The proposed reforms are the first in a series of changes that will open up Utah’s legal industry to new and more modern ways of offering legal advice at a lower cost. The goal is to fill in the access-to-justice gap with a variety of new, forward-thinking, services for Utah residents. Last year, the Supreme Court approved the Licensed Paralegal Professional. An LPP can help people with family and debt collection matters, such as divorce, civil stalking, custody and support, and small claims cases. Moving forward, the Supreme Court is expecting more innovations will be forthcoming.
Click here for the proposed rule changes:
Utah State Bar Practice Portal
Following are the steps to register and take an online course through your Utah State Bar Practice Portal.
Go to www.utahbar.org, select Practice Portal. It may ask you to log in at this point. Once logged in, select “Practice Portal” again. Scroll down to a box on the left entitled, “CLE Management.” Select “Online Events” in the center at the top of that box. Then select “Register for Online Courses” at the bottom of the box. It will take you to our courses. In the “search” box at the top, enter “professionalism.” Please note the format as our courses are offered in audio only or in audio and video format at the price of $37.50 (per credit hour). Once you have paid and viewed the course, you must answer the questionnaire after in order to download your certificate of attendance.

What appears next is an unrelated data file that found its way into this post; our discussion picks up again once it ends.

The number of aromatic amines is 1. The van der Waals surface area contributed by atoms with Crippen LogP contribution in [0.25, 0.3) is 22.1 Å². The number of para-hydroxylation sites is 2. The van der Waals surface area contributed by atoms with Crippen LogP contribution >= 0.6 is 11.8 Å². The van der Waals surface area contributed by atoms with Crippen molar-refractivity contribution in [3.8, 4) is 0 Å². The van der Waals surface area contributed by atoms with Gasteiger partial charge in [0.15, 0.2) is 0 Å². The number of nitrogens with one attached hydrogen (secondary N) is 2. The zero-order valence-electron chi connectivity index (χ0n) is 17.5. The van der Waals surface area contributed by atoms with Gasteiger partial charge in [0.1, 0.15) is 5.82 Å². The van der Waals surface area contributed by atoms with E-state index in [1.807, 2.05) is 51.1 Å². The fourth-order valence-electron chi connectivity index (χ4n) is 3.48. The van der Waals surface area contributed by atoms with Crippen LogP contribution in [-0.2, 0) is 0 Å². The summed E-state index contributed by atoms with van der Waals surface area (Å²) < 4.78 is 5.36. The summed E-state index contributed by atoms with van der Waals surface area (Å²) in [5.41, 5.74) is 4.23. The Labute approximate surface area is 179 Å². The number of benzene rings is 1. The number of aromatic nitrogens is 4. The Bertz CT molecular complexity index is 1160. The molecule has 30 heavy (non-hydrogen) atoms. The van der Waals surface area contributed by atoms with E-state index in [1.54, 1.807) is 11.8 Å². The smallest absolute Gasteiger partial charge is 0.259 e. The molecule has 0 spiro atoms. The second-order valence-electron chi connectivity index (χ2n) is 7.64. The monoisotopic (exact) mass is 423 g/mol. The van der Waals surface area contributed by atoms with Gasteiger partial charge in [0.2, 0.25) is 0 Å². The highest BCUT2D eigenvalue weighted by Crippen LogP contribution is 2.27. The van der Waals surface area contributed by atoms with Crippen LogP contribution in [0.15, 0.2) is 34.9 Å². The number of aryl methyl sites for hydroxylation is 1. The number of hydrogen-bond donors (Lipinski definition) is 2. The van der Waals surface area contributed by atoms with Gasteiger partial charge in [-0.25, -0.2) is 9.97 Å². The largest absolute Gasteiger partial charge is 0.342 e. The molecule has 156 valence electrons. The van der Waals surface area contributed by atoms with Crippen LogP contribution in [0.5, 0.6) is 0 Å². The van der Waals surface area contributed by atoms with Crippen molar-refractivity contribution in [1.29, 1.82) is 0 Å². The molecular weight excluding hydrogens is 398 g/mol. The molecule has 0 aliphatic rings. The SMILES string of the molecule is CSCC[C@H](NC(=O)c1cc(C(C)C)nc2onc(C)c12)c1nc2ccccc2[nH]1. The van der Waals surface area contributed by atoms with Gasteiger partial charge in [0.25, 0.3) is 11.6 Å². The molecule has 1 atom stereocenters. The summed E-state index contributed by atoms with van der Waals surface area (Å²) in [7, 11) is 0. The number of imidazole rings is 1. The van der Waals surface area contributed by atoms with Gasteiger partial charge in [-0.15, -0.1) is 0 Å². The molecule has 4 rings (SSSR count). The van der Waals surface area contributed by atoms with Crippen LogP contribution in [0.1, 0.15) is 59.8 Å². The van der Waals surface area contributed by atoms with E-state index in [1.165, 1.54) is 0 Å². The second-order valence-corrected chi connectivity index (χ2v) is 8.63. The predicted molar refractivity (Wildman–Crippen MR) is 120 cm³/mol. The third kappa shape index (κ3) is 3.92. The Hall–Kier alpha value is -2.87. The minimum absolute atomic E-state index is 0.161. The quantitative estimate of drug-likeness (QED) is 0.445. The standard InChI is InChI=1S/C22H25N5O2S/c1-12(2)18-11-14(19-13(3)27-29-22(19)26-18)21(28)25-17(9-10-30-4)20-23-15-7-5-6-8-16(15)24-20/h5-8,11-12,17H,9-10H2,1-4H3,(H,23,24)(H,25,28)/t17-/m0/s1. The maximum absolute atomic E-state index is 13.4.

Here are the links to the two other Bar approved sites:
Webcredenza offers Audio Webcasts & MP3 Downloads for $65 per credit hour
Mesa offers On Demand & Live Webcasts for $50 per credit hour
University of Utah S.J. Quinney College of Law offers self-study CLE through our video archive on YouTube. Members of the Utah State Bar can watch one of the archived videos, request a CLE completion certificate, and submit the CLE request ($10 fee) to the Utah State Bar using Self-Study Form 5. The CLE videos may be accepted by other states. Check with your local bar association. By accepting a College of Law CLE completion certificate, you are certifying that you watched the CLE course in its entirety. Self-study is subject to state bar approval.
BYU Law Library – Please contact the Library at (801-422-3593) to see if they have changed their policy requiring material to be picked up in person.